Regina King flexes her incredible directorial skills for the first time in a feature film by bringing the stage play, One Night in Miami by Kemp Powers, to the big screen (or little screen, as it were).
One Night in Miami is a fictional take on a meeting between real life friends, Malcolm X (Kingsley Ben-Adir), Cassius Clay (Eli Goree), Jim Brown (Aldis Hodge), and Sam Cooke (Leslie Odom Jr.) as they celebrate Clay’s title victory in 1964.
When these four men are in a room alone together it sparks deep and passionate conversations about faith, civil rights, racism, and freedom. As this was a stage play, we are blessed with numerous impressive monologues from each character. This is an extremely emotionally driven piece and it certainly compares their world in 1964 to ours in 2020.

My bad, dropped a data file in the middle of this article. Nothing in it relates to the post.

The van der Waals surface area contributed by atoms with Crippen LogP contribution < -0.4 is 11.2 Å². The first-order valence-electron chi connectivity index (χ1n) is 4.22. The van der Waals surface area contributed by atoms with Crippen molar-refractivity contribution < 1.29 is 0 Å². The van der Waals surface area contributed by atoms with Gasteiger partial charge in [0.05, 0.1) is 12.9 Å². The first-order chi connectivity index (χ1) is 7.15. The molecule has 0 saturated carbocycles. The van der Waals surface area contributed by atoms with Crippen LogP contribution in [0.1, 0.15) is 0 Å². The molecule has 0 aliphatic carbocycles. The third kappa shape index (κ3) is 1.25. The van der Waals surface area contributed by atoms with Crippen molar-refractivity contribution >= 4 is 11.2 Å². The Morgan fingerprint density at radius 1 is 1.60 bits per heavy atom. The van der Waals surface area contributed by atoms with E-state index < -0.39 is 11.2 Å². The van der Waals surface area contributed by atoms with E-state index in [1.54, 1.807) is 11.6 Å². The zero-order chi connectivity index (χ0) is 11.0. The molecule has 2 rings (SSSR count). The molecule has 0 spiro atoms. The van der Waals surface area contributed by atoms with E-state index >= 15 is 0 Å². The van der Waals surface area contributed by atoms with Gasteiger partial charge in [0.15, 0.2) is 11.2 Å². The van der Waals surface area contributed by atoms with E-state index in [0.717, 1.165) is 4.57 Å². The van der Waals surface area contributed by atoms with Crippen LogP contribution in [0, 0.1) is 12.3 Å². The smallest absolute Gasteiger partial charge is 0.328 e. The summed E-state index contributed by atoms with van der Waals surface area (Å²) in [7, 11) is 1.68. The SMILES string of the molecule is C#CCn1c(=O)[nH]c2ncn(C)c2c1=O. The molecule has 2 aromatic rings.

One Night in Miami is a very impressive film that is not only entertaining but extremely relevant and important. Each performance was incredible and the cast had great chemistry on screen. (In fact, from the footage I have seen of these men in real life, the acting was spot on.) You believed their friendship but you also believed their disagreements. And perhaps we can take a note from these men in the way that they support each other, yet don’t hesitate to call it out when there’s an issue and a potential for growth.
One Night in Miami is currently streaming at the Bell TIFF Cinema as part of the Toronto International Film Festival.